Customer Success Is Not About Making Your Startup’s Customers Happy
Last week, a startup leader who I sometimes advise came to me with a problem he was having with his customer success team. In a nutshell, the problem was low morale and even lower productivity — and as a result, fewer successful customers.
When I asked him what his customer success team did, he told me: “Whatever it takes to make the customers happy.”
I admire his altruism, but that’s not how customer success works.
It’s not 100 percent his fault. Product management language is, like most business jargon, full of terms that have a little inside-joke feel to them. I mean, it’s “customer” and “success” — how can it not be about making the customer happy?
Feels like a gotcha.
But the problem wasn’t with the term so much as it was that “customer success” was being used to cover up flaws in the product. Ironically, these were flaws that should have been resolved by a proper customer success approach. So we dug into what customer success should and shouldn’t be.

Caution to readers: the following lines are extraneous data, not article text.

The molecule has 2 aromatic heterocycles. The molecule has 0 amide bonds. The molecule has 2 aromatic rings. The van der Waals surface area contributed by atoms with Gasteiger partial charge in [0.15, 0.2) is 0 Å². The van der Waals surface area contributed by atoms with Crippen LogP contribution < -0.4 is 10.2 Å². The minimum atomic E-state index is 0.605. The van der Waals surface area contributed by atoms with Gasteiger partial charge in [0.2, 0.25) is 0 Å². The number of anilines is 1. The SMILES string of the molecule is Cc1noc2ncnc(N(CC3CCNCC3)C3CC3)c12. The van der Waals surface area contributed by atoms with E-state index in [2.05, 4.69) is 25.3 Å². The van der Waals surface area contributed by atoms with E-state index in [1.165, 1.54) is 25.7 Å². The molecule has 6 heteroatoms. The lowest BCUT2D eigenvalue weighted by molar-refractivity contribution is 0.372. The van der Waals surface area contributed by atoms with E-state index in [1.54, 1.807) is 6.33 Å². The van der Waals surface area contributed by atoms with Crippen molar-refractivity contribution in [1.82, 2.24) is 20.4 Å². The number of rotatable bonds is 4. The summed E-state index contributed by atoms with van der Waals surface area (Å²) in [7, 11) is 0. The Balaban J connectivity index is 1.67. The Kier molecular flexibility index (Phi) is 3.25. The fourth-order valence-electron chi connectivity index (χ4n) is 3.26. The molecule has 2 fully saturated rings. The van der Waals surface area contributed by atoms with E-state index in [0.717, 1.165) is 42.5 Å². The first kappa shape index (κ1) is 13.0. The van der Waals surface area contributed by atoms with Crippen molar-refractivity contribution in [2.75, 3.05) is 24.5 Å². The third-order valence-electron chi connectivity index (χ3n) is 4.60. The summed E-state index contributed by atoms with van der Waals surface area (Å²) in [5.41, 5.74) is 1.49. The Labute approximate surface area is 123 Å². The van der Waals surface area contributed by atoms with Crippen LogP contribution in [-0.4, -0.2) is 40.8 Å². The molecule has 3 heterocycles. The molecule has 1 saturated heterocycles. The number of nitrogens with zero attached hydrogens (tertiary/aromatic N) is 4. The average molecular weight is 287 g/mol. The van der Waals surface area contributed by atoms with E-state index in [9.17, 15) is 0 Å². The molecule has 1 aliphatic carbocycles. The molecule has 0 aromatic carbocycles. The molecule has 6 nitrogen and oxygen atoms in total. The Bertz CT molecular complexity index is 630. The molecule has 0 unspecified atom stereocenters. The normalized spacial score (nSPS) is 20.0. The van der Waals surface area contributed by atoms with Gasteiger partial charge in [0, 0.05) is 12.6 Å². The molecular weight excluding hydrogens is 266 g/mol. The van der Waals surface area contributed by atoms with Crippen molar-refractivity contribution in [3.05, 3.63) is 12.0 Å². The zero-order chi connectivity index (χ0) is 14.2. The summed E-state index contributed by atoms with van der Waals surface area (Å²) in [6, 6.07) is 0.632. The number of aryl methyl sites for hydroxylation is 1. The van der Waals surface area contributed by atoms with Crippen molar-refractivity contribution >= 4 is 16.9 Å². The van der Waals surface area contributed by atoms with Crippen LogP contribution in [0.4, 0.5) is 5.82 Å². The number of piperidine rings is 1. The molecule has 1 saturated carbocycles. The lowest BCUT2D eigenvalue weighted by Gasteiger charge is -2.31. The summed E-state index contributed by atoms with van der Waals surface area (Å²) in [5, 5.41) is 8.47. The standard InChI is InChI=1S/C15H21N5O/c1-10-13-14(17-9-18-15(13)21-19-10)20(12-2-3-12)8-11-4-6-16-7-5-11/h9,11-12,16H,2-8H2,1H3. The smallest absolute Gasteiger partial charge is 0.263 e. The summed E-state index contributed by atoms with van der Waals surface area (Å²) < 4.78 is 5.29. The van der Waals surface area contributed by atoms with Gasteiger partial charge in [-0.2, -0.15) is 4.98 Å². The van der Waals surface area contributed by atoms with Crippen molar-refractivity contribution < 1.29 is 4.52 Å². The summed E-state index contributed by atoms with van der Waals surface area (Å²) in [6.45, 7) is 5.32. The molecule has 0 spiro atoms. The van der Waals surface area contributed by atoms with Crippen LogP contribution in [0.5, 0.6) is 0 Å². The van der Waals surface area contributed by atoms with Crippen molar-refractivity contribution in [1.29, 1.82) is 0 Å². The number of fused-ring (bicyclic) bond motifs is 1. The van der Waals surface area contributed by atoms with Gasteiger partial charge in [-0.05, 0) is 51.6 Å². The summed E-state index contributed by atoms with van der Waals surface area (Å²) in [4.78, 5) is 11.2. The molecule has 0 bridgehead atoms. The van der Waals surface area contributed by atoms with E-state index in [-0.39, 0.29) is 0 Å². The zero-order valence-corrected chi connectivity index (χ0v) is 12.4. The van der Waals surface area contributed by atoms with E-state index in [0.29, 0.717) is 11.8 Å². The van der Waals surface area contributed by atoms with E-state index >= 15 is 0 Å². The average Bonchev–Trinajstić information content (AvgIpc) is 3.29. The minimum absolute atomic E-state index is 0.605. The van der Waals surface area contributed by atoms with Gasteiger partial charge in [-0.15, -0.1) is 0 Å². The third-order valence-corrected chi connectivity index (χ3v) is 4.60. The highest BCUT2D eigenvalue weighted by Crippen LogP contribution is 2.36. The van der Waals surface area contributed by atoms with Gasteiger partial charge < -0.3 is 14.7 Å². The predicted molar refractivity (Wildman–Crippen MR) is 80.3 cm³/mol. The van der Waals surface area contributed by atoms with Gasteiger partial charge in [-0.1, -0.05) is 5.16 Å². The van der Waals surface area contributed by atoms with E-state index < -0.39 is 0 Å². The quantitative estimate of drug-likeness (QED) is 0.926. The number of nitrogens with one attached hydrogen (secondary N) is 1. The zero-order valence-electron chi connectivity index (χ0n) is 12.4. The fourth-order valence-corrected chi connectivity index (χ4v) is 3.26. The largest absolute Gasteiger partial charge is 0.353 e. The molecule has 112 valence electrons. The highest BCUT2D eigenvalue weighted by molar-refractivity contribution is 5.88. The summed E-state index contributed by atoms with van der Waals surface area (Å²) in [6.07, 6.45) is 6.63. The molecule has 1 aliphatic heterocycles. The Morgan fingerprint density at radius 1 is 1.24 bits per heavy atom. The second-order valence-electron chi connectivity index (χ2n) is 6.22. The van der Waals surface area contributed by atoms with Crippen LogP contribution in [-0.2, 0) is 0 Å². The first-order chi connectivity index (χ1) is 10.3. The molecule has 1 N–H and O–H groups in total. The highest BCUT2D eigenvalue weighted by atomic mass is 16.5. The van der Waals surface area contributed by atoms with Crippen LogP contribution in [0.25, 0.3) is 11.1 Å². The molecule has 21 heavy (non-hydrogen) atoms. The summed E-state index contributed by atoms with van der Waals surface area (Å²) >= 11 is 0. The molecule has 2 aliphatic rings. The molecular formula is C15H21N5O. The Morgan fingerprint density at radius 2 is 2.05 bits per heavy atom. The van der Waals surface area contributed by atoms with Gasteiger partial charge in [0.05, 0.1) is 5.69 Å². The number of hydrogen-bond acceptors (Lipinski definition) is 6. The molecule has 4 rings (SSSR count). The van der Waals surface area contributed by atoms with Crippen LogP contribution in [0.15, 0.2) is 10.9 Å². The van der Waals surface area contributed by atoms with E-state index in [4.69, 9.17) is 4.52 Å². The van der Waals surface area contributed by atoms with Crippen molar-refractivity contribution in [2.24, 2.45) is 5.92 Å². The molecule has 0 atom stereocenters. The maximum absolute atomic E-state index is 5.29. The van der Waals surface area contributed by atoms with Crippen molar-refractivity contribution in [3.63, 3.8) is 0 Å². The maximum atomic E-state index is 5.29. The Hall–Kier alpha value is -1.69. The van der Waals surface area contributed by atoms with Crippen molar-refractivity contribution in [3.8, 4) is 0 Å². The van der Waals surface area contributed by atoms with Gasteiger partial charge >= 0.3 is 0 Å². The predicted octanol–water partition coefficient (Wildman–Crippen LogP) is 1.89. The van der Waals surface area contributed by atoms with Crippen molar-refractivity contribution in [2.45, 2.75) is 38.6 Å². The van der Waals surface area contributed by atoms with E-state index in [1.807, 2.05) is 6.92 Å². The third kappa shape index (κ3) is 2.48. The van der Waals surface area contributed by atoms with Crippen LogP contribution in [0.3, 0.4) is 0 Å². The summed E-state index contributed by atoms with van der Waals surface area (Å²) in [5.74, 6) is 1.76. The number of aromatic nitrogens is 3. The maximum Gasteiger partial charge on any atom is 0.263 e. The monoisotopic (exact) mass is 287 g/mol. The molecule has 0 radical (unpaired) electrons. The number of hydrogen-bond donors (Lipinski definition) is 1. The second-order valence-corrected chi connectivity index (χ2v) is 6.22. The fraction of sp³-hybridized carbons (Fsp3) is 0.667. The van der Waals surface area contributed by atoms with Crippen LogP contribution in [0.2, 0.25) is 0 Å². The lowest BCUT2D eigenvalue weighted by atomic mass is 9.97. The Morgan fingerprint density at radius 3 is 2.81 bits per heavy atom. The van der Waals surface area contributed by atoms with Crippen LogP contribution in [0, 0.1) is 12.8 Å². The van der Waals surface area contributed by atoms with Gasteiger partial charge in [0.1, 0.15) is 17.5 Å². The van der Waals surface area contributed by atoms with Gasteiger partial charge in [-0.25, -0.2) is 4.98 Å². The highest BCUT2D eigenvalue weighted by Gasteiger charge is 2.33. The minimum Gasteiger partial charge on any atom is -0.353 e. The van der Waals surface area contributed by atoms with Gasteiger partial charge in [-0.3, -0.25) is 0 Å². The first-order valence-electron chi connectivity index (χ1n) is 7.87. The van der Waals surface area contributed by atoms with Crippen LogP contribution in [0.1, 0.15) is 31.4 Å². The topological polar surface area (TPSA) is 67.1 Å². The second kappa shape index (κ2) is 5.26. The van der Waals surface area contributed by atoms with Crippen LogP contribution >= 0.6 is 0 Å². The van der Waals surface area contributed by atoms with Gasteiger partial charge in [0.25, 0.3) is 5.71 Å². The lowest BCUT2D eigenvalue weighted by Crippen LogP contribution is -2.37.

Customer Success Is Not White-Glove Treatment
For a little background, his company is building SaaS software to replace the transaction and execution for certain business services. However, their “make the customer happy” approach to customer success led them to create a team of several hand-holders for the users of their software for everything from onboarding to training to support and more. They labeled this team — you probably guessed it — customer success.
You can imagine what happened next. Whenever the customer needed to transact or execute a service, they called customer success, who would then, even after all the training and onboarding and support, put their own hands on the software to transact and execute the service for the customer. It didn’t take long before almost every customer was never using the software, just their new, on-demand concierge business services hotline.
This made the customer very happy, but the startup had essentially added an extra middleman to the…